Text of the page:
- Introduce kitty to the harness, which has already been properly fitted with an experienced professional, by simply by letting her sniff it and getting her used to the snapping or velcro sounds of the straps and vest.
- When she’s familiar with the harness, we can put it on kitty, leaving it unfastened. We should do this for the next several days right before her mealtimes, to keep her distracted and make it a positive experience.
- We can leave it on for a few minutes, or until she’s finished eating if she doesn’t like being disturbed during mealtime. But if she gets upset or seems uncomfortable, we must first distract her with a treat before removing the harness. The next time we try again, we should give her a more appetizing treat and remove the harness before she gets upset. We can start fastening the harness when she’s comfortable wearing it and still removing it after a few minutes or when she’s done eating.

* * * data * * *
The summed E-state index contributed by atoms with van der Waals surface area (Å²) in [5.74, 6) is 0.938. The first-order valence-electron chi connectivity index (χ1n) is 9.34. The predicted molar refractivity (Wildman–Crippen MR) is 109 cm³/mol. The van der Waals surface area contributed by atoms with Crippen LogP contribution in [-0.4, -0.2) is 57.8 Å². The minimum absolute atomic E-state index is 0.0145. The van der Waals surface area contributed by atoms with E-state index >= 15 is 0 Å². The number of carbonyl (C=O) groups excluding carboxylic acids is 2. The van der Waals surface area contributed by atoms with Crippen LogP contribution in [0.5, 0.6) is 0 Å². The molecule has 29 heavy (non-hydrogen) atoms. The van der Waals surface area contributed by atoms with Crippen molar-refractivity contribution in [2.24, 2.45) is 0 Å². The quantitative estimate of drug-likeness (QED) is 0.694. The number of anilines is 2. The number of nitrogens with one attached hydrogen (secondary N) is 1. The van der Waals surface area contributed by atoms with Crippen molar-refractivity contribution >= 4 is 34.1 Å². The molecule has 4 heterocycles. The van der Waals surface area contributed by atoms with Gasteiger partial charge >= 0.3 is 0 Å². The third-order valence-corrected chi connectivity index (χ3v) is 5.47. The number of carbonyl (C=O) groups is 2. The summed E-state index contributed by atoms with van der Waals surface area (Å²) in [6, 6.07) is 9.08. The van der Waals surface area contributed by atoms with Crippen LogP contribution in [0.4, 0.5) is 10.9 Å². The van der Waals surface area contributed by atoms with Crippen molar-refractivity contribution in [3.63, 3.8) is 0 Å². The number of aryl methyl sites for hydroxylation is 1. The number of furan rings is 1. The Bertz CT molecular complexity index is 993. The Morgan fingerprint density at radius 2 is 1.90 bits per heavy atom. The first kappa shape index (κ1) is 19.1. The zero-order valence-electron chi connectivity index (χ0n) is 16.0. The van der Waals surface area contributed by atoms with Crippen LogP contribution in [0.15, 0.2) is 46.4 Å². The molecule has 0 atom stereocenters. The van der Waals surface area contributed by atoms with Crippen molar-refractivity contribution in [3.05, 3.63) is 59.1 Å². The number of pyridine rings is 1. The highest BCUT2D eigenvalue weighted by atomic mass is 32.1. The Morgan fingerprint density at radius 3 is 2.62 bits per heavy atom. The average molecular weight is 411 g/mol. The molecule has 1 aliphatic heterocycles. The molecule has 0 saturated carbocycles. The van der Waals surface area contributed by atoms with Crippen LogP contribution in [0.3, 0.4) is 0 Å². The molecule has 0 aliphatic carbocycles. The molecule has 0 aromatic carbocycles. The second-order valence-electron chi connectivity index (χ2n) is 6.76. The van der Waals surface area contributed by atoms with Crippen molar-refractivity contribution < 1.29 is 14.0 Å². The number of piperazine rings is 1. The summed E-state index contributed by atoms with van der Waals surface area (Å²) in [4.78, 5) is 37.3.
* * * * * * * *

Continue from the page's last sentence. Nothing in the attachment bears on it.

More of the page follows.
- Freezing up and refusing to walk or move is a normal reaction during the first few times that our cat wears her harness. It may take kitty days or weeks to become comfortable wearing her harness, and we should not rush the process. Once she relaxes a bit, we can begin leaving it on for a few more minutes every day.
Pro tip: the key is to keep kitty from hating the harness. Once she hates it, she’ll remember that she hates it, and we’ll have to begin all over again. This is why patience is vital.
- When kitty starts walking and moving normally while wearing the harness, we can try attaching the leash. Let’s not forget her treats. We should hold the leash loosely and let her roam freely inside the house, giving her a treat every now and then. We should do this once or twice a day for several days.